Idaho ‘at crossroads’ on health insurance exchange
BOISE - Idaho Gov. Butch Otter and two of his top state agency officials told lawmakers today that Idaho stands to lose big if it doesn’t apply for a $40 million federal grant by Sept. 30 to set up a state-run health insurance exchange; if it doesn’t get going with an exchange, the feds will step in and do it for the state, Otter warned.
Idaho is “at a crossroads,” the governor told members of the Legislature’s joint health care task force, which is meeting at the state Capitol today. “The date of Sept. 30 is coming at us at a rapid rate.”
Otter doesn’t need the lawmakers’ OK to apply for the grant, but after hearing from him and the heads of the state departments of Insurance and Health and Welfare, lawmakers from both parties said they support applying for the grant — even some who are leery of any participation in national health care reforms.
“We can go forward and establish our own exchange, and I think we should,” said Rep. Janice McGeachin, R-Idaho Falls, the House Health and Welfare Committee chairwoman. “It’s my sense that we probably should consider applying for the grant.”
However, McGeachin said, she’s still not convinced that Idaho couldn’t later decide not to spend the federal money, and fund an exchange with state funds; she said she wonders if it couldn’t be done for less. “Our country’s going broke,” McGeachin said. “We just need to be sure no matter where the money’s coming from, that we’re spending it appropriately. Those questions for me need to be answered.”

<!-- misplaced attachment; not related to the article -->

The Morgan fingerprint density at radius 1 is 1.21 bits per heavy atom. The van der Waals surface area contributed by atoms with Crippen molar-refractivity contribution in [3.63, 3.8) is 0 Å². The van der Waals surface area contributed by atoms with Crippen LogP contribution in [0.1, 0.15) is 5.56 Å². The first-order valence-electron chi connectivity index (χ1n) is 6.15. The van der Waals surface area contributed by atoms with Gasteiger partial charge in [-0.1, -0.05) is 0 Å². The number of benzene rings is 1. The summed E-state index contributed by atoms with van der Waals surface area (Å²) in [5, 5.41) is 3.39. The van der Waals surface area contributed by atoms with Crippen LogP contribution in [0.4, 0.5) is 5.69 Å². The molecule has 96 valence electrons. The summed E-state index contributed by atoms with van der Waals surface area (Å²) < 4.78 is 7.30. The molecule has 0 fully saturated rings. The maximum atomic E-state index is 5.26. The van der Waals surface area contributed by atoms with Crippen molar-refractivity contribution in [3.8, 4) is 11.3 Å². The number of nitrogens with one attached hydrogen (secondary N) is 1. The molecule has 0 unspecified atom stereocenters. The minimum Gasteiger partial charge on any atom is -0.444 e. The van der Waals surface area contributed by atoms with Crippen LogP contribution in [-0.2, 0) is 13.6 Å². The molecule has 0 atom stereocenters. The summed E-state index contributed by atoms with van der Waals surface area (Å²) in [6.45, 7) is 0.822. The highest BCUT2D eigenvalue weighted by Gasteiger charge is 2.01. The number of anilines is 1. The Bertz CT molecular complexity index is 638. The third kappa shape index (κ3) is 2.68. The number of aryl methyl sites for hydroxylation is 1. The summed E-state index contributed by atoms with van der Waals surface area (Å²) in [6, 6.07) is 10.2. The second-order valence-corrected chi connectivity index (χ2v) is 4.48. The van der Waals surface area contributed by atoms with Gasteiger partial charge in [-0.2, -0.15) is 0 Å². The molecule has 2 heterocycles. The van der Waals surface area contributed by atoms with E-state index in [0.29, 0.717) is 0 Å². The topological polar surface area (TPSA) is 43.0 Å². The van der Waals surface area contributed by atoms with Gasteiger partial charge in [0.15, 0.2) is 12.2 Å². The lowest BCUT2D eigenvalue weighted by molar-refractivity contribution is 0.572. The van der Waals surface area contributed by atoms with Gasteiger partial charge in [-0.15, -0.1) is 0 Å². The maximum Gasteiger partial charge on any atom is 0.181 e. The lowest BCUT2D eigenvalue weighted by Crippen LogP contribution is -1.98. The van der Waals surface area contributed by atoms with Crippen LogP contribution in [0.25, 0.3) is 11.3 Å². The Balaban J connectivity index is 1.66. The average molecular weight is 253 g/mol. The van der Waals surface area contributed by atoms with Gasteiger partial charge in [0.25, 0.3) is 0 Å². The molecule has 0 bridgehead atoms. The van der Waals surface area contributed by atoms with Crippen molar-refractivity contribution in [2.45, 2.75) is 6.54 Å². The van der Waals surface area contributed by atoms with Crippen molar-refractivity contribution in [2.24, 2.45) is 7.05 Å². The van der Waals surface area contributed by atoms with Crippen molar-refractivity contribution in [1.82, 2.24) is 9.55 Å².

Otter assured the legislators that Idaho could apply for and receive the grant, and then — as Kansas and Oklahoma already have done — decide to return part of it rather than comply with regulations attached to the money, without having to pay back any portion already spent.
Idaho Department of Insurance Director Bill Deal said Idaho is one of 12 states that have had no legislative action to date to establish a health insurance exchange. Meanwhile, 13 states have enacted such legislation, including Washington, Oregon, Nevada, Utah, California, Colorado and California. There’s a January 2014 deadline to have the exchange up and running and certified, Deal said.
If the federal government designs Idaho’s exchange, Deal warned that it would use national firms, not Idaho firms, and as many as 2,500 Idaho insurance agents who are licensed only for health and life insurance could go out of business. “I think there would be no question that agents would probably not be needed in the exchange, using the federal concept,” Deal told lawmakers. “I think it would be a definite economic disaster from the standpoint of more unemployment,” he said.
Plus, he said, “If a federal exchange would come in, likely there would be a national carrier involved in that.” Idaho companies would lose market share, he said, “which would result in a loss of premium tax.”
As far as how much it’ll cost to set up an exchange, Deal said the state of Washington estimates it’ll cost $99 million from 2011 to 2013; Kansas estimates $62 million over two years; and Wisconsin estimates $49.5 million from 2010 to 2013.
“We should not be wasting any time,” said Sen. Joe Stegner, R-Lewiston.
“There’s no risk,” said Sen. Dean Cameron, R-Rupert. “The risk is in not applying, and then turning the individual and small group market over to the federal government.”
Stegner added, “We’re going to be extremely short-sighted if we let this opportunity pass.”